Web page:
Could Preston and South Ribble employers be charged for providing free staff parking?

A study could be carried out into whether employers in Preston and South Ribble should have to pay a charge if they provide more than a set number of free parking spaces for their staff.

By Paul Faulkner
Thursday, 30th December 2021, 2:06 pm

A proposal to explore the idea was due to be considered by the City Deal executive board back in October, but was not ultimately discussed. However, the Post understands that it is likely to be included on a future agenda.

Money raised from parking levies must be invested in transport projects in the areas from which they were generated. The schemes require government approval before they can be introduced and are designed to reduce reliance on the car for commuting.

If Preston and South Ribble were to pursue such a plan, they would become only the second parts of the UK to do so, after Nottingham brought in a charge back in 2012. That city’s levy was set at £428 per space per year for businesses providing more than 10 free bays for their workers - and has raised £64m since it came into force.

Car parking levy schemes work by charging employers if they provide free parking for more than a certain number of staff - usually 10 (image: Google Earth)

However, the boss of a business lobbying group has urged caution before any move by the Preston and South Ribble City Deal area to introduce a similar scheme.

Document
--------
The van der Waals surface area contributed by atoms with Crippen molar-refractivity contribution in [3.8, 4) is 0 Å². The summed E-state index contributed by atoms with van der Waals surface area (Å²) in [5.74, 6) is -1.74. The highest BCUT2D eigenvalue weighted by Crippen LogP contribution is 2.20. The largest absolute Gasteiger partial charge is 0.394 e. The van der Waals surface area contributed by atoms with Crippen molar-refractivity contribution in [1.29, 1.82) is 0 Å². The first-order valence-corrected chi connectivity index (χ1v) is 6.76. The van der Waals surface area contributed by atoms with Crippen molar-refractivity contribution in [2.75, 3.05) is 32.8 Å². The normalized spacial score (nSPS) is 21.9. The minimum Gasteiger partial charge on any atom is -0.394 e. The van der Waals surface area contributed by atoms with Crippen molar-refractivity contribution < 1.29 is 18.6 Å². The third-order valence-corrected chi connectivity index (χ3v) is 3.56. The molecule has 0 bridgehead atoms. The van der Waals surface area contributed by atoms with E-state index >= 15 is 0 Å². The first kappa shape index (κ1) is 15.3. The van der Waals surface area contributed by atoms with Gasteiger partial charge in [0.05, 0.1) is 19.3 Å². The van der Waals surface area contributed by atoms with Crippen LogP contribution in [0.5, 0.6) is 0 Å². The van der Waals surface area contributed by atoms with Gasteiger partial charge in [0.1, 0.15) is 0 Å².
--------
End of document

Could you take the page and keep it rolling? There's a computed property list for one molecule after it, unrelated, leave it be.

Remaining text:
“All cities are starting to think about how they’ll finance their net zero carbon commitments - and on a scale of one to ten, with ten being the most radical, this is about a two or three,” said Frank McKenna, CEO of Downtown in Business.

“But what we don't want is to put additional burdens on businesses that have already been through some really challenging times.

“There are only two places where business can go to get this money - either its customer base [or] staffing. So if we're tackling, in a very small way, the very important green agenda, but at the cost of jobs, I wouldn’t think that was a particularly common sense approach to take.

“Preston is well placed to grow and be a real economic driver for Lancashire - but that is only going to happen if the private sector continues to see the city as a good place to invest.

“Are we looking at increasing investment into public transport links, better park and ride schemes and businesses being encouraged to car share - can we incentivise rather than always having the stick?” Mr. McKenna asked.

A document that had been due to be presented to the City Deal board in October suggested that a “professional transport study” would need to be undertaken before a firm recommendation could be made as to the merits of introducing a parking levy for any part of the City Deal area. The backing of Lancashire County Council, as the highways authority, would be required before any such work could be commissioned.

The report also noted that, in many areas of Preston and South Ribble, workers have the option of free on-street parking, which could stymie the intent behind any charging system. The pool of businesses potentially subject to any future levy is also thought to be much smaller than in Nottingham - and, in the case of Preston city centre, it would be public sector organisations that would be most exposed to it.

Forty percent of Nottingham’s employees now travel into work by public transport and the levy has also been credited with helping to reduce carbon emissions by a third over a broader period since 2005.

The £14.7m plan to transform Friargate and Ringway in Preston is designed. in part, to encourage bus use, cycling and walking.